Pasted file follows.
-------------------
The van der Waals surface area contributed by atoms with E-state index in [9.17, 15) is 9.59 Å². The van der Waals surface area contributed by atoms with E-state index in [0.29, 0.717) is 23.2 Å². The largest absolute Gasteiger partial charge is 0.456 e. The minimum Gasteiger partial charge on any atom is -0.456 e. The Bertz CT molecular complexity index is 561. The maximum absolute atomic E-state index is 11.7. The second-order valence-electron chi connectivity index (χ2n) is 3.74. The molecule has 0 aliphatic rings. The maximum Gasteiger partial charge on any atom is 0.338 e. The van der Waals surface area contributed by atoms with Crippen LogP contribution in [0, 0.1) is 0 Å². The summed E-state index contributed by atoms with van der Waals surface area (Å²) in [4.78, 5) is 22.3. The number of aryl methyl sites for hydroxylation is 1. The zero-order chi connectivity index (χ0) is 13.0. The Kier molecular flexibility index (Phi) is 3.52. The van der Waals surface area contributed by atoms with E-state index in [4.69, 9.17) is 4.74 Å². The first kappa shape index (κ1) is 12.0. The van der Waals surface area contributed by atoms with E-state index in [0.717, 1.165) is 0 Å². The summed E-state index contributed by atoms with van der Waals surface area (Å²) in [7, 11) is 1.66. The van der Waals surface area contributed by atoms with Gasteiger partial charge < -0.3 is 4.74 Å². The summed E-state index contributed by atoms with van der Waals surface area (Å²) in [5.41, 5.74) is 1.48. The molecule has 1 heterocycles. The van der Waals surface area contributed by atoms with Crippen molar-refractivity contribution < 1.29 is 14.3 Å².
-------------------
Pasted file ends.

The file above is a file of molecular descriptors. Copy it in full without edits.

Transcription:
The van der Waals surface area contributed by atoms with E-state index in [9.17, 15) is 9.59 Å². The van der Waals surface area contributed by atoms with E-state index in [0.29, 0.717) is 23.2 Å². The largest absolute Gasteiger partial charge is 0.456 e. The minimum Gasteiger partial charge on any atom is -0.456 e. The Bertz CT molecular complexity index is 561. The maximum absolute atomic E-state index is 11.7. The second-order valence-electron chi connectivity index (χ2n) is 3.74. The molecule has 0 aliphatic rings. The maximum Gasteiger partial charge on any atom is 0.338 e. The van der Waals surface area contributed by atoms with Crippen LogP contribution in [0, 0.1) is 0 Å². The summed E-state index contributed by atoms with van der Waals surface area (Å²) in [4.78, 5) is 22.3. The number of aryl methyl sites for hydroxylation is 1. The zero-order chi connectivity index (χ0) is 13.0. The Kier molecular flexibility index (Phi) is 3.52. The van der Waals surface area contributed by atoms with E-state index in [4.69, 9.17) is 4.74 Å². The first kappa shape index (κ1) is 12.0. The van der Waals surface area contributed by atoms with E-state index in [0.717, 1.165) is 0 Å². The summed E-state index contributed by atoms with van der Waals surface area (Å²) in [7, 11) is 1.66. The van der Waals surface area contributed by atoms with Gasteiger partial charge < -0.3 is 4.74 Å². The summed E-state index contributed by atoms with van der Waals surface area (Å²) in [5.41, 5.74) is 1.48. The molecule has 1 heterocycles. The van der Waals surface area contributed by atoms with Crippen molar-refractivity contribution < 1.29 is 14.3 Å².